ST. PETERSBURG — Chris Archer knew it had been a while since his last major-league win.
A few months more than he thought, going all the way back to June 6, 2019, for the Pirates, with 13 more outings to come that season before he was shut down in August due to injury; he missed all of last season.
Saturday, as he got the win in the Rays’ 11-4 victory over the Twins, was a day to look forward. The five innings and 78 pitches were highs for his abbreviated and interrupted (by injury and family issues) season, and even at this late date he feels it’s a sign of good things to come.
“I want to provide length,” Archer said. “I think that’s one thing I can give this team, and quality length. My breaking ball wasn’t quite as good there towards the end. But throwing 78 pitches, completing five, it was huge going forward. We still have a lot of baseball left. And if I can provide length, it’s going to bode well for everybody.”
Archer gave up the four runs (including two homers), allowed four hits, struck out three and walked four, with 46 of the 78 pitches for strikes, getting his fastball to 95 mph a few times. The Rays had the bullpen in action, but Archer said he was pleased, especially to get through the fifth.
“It was great,” he said. “Obviously I walked more than I wanted to, but it just gave me confidence to go out there and push the pitch count to 78, which is the most pitches I’ve thrown in a long time. The team, we got a big win, and I took that next step in my pitch count/innings limitations also.”
His last win as a Ray? May 17, 2018, a few months before being traded to Pittsburgh. “Sheesh, it was a long time,” he said. “Less gray hair, too.”
Lefty Dietrch Enns worked the final three innings for his first career save and became the MLB-record 13th different Ray to earn one. “It’s a credit to all those guys,” manager Kevin Cash said. “It’s a credit to just the amount of quality pitchers that we know that we can rely on in different save situations.” The 1973 Rangers had the record of 12 until the Rays tied it in last year’s abbreviated 60-game season. Saturday, in their 136th game, they broke it.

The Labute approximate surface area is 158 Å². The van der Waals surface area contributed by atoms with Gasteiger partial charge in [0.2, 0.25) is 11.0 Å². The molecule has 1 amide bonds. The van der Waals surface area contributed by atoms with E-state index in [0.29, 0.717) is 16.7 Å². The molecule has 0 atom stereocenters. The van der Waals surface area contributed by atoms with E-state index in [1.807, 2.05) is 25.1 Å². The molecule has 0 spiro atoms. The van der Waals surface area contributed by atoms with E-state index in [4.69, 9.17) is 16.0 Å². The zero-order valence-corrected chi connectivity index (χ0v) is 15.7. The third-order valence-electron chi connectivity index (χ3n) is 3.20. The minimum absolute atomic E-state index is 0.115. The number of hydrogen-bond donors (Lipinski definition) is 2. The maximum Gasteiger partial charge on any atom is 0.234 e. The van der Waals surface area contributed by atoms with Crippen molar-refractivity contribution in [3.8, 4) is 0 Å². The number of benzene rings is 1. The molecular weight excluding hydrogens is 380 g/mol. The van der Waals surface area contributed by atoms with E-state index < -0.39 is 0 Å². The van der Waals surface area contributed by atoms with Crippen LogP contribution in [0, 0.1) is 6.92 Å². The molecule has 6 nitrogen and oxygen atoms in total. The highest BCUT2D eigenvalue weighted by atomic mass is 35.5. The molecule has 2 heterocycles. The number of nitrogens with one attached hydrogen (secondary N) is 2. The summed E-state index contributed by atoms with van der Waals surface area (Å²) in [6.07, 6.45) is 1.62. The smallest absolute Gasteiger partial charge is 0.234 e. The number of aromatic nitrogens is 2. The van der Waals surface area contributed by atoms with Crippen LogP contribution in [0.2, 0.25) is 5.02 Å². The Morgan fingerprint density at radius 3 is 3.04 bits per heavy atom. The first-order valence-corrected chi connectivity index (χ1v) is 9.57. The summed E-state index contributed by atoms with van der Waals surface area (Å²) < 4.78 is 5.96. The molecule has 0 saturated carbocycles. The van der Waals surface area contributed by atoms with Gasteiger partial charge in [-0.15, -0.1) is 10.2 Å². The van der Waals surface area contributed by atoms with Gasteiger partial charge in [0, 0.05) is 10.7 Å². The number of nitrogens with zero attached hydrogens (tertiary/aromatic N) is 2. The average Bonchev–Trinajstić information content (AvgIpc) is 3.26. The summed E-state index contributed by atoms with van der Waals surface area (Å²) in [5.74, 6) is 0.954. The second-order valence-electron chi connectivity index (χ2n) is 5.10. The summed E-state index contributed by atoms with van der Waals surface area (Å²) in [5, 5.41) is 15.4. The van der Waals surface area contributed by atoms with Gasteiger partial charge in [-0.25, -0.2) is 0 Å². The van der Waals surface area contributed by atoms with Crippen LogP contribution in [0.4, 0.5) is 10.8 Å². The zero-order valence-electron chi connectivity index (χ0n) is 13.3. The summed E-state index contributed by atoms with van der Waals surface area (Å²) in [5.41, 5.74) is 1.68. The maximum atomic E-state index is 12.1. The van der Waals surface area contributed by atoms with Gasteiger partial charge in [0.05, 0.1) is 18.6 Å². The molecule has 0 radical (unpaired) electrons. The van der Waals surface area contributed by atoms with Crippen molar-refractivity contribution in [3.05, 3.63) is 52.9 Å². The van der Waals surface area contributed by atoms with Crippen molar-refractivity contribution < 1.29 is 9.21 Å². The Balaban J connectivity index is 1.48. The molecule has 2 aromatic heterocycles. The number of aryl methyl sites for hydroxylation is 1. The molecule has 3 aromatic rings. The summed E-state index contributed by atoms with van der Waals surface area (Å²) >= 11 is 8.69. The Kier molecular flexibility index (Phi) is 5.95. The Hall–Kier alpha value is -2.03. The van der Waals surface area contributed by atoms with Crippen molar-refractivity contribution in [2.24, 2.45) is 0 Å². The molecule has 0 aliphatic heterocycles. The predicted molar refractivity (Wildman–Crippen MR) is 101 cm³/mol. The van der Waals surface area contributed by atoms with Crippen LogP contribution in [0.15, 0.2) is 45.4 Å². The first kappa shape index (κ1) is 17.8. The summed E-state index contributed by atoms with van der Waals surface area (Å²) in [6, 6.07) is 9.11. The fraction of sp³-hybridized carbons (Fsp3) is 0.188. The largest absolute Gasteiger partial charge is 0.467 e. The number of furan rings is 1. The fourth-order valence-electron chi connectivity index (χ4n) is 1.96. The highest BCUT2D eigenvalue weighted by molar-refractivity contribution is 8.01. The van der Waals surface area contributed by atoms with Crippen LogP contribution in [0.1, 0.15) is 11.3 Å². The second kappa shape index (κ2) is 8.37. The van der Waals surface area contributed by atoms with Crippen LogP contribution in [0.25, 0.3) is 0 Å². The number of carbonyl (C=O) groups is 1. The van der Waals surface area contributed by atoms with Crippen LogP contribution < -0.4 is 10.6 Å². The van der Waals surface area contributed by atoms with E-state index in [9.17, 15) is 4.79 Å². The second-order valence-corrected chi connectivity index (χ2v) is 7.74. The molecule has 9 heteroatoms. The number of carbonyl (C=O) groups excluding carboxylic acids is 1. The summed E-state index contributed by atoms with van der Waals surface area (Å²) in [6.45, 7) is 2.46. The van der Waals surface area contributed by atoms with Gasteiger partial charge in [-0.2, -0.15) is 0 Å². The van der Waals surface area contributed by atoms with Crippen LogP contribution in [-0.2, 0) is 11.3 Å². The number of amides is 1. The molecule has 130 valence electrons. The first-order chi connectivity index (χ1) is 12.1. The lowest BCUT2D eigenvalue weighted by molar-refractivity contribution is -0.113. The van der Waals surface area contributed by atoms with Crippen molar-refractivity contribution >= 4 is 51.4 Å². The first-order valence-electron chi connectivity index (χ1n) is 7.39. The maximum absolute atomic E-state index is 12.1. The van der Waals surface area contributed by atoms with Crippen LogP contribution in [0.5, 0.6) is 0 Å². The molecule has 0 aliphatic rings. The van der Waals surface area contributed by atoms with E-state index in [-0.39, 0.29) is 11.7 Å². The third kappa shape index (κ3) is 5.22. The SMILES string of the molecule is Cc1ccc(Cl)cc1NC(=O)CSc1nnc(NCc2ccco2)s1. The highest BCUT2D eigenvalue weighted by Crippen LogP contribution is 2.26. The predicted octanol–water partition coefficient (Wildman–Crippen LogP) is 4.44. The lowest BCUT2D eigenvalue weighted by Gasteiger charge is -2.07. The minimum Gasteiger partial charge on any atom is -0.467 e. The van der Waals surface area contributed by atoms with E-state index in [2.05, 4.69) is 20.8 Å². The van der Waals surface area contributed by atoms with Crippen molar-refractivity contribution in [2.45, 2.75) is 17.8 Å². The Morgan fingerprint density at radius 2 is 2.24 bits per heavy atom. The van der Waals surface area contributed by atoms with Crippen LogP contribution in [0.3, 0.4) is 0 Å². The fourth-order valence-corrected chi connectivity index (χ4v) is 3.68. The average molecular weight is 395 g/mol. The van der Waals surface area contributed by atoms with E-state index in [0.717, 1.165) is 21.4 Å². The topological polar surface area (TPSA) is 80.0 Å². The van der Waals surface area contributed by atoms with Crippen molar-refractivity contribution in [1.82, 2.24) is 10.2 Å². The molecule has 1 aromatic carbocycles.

Medical matters: Choi, Phillips, Wisler
First baseman Ji-Man Choi tested his previously strained left hamstring, going 0-for-5 with two walks in a doubleheader for the Florida Complex League team. Outfielder Brett Phillips, sidelined since Monday with a right-ankle sprain, played in the first game as the DH, going 1-for-4 with a home run. Cash said there was a chance both would leave with the Rays after Sunday’s game for the nine-game, 10-day road trip that starts Monday in Boston. Choi is eligible to be reinstated; Phillips on Thursday. … Reliever Matt Wisler, out since Aug. 16 due to right middle finger inflammation, felt “very, very good” after a 24-pitch bullpen session Friday, Cash said, and will go through an additional test Sunday pitching for Triple-A Durham.
• The announced crowd of 13,861 was the largest of the seven-game homestand that ends Sunday.
• Joe Ryan, traded from the Rays to Minnesota in the Nelson Cruz deal in July while in Tokyo for the Olympics, said it felt like home to be at the Trop and see his former mates. Ryan made his major-league debut Wednesday.
• Luis Patino starts Sunday for the Rays, confident based on his past two starts that he has made the proper adjustments since walking five in three innings when facing the Twins on Aug, 15.
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